Ascertainment of the law on any given point in domestic legal orders is not usually too difficult a process. In the English legal system, for example, one looks to see whether the matter is covered by an Act of Parliament (or possibly a statutory instrument) and, if it is, the law reports are consulted as to how it has been interpreted by the courts. If the particular point is not specifically referred to in a statute, court cases will be examined to elicit the required information. In other words, there is a definite method of discovering what the law is. In addition to verifying the contents of the rules, this method also demonstrates how the law is created, namely, by parliamentary legislation or judicial case-law. This gives a degree of certainty to the legal process because one is able to tell when a proposition has become law and the necessary mechanism to resolve any disputes about the law is evident. It reflects the hierarchical character of a national legal order with its gradations of authority imparting to the law a large measure of stability and predictability.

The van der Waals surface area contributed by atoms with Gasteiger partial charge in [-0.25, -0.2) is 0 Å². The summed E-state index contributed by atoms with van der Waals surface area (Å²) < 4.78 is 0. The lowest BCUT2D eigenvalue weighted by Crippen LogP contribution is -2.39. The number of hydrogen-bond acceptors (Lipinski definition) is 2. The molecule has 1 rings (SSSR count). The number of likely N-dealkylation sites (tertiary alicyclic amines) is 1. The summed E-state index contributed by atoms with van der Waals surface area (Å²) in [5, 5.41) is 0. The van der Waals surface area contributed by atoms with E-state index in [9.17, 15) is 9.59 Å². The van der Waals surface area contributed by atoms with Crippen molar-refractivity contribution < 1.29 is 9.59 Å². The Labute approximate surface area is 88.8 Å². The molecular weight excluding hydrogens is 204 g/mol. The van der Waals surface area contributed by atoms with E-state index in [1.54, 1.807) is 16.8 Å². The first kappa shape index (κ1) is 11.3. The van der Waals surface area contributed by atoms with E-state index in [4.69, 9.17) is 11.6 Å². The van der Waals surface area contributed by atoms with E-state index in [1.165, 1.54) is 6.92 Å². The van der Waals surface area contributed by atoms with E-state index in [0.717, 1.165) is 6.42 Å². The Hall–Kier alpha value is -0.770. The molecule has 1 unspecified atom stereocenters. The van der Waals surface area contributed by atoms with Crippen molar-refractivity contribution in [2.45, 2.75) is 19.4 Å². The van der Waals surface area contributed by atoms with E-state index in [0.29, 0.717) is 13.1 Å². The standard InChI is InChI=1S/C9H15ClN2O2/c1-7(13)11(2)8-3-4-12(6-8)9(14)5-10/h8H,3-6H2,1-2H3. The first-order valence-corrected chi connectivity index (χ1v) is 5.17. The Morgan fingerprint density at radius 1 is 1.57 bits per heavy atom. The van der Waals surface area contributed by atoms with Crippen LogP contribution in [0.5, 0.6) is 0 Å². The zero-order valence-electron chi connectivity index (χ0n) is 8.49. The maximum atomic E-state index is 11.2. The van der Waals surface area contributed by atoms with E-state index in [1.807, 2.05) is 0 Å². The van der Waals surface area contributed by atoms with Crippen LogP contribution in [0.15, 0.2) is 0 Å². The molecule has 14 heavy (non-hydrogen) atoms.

The contrast is very striking when one considers the situation in international law. The lack of a legislature, executive and structure of courts within international law has been noted and the effects of this will become clearer as one proceeds. There is no single body able to create laws internationally binding upon everyone, nor a proper system of courts with comprehensive and compulsory jurisdiction to interpret and extend the law. One is therefore faced with the problem of discovering where the law is to be found and how one can tell whether a particular proposition amounts to a legal rule. This perplexity is reinforced because of the anarchic nature of world affairs and the clash of competing sovereignties. Nevertheless, international law does exist and is ascertainable. There are ‘sources’ available from which the rules may be extracted and analysed.
By ‘sources’ one means those provisions operating within the legal system on a technical level, and such ultimate sources as reason or morality are excluded, as are more functional sources such as libraries and journals. What is intended is a survey of the process whereby rules of international law emerge.